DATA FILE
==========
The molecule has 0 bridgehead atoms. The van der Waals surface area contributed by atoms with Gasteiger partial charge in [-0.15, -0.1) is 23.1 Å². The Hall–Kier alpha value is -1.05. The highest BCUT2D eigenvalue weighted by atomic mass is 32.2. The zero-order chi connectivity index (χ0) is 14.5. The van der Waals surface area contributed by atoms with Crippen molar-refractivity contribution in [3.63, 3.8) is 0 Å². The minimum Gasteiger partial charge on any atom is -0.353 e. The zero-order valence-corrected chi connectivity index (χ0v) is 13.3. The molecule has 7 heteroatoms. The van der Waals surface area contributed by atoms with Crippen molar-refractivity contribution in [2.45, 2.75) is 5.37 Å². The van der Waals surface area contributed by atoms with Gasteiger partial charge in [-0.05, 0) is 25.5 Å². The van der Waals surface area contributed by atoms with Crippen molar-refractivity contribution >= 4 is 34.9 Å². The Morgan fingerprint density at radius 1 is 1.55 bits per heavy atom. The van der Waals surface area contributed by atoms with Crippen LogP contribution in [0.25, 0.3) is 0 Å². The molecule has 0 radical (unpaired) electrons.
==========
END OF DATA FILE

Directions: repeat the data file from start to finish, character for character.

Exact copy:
The molecule has 0 bridgehead atoms. The van der Waals surface area contributed by atoms with Gasteiger partial charge in [-0.15, -0.1) is 23.1 Å². The Hall–Kier alpha value is -1.05. The highest BCUT2D eigenvalue weighted by atomic mass is 32.2. The zero-order chi connectivity index (χ0) is 14.5. The van der Waals surface area contributed by atoms with Crippen molar-refractivity contribution in [3.63, 3.8) is 0 Å². The minimum Gasteiger partial charge on any atom is -0.353 e. The zero-order valence-corrected chi connectivity index (χ0v) is 13.3. The molecule has 7 heteroatoms. The van der Waals surface area contributed by atoms with Crippen molar-refractivity contribution in [2.45, 2.75) is 5.37 Å². The van der Waals surface area contributed by atoms with Gasteiger partial charge in [-0.05, 0) is 25.5 Å². The van der Waals surface area contributed by atoms with Crippen molar-refractivity contribution >= 4 is 34.9 Å². The Morgan fingerprint density at radius 1 is 1.55 bits per heavy atom. The van der Waals surface area contributed by atoms with Crippen LogP contribution in [0.25, 0.3) is 0 Å². The molecule has 0 radical (unpaired) electrons.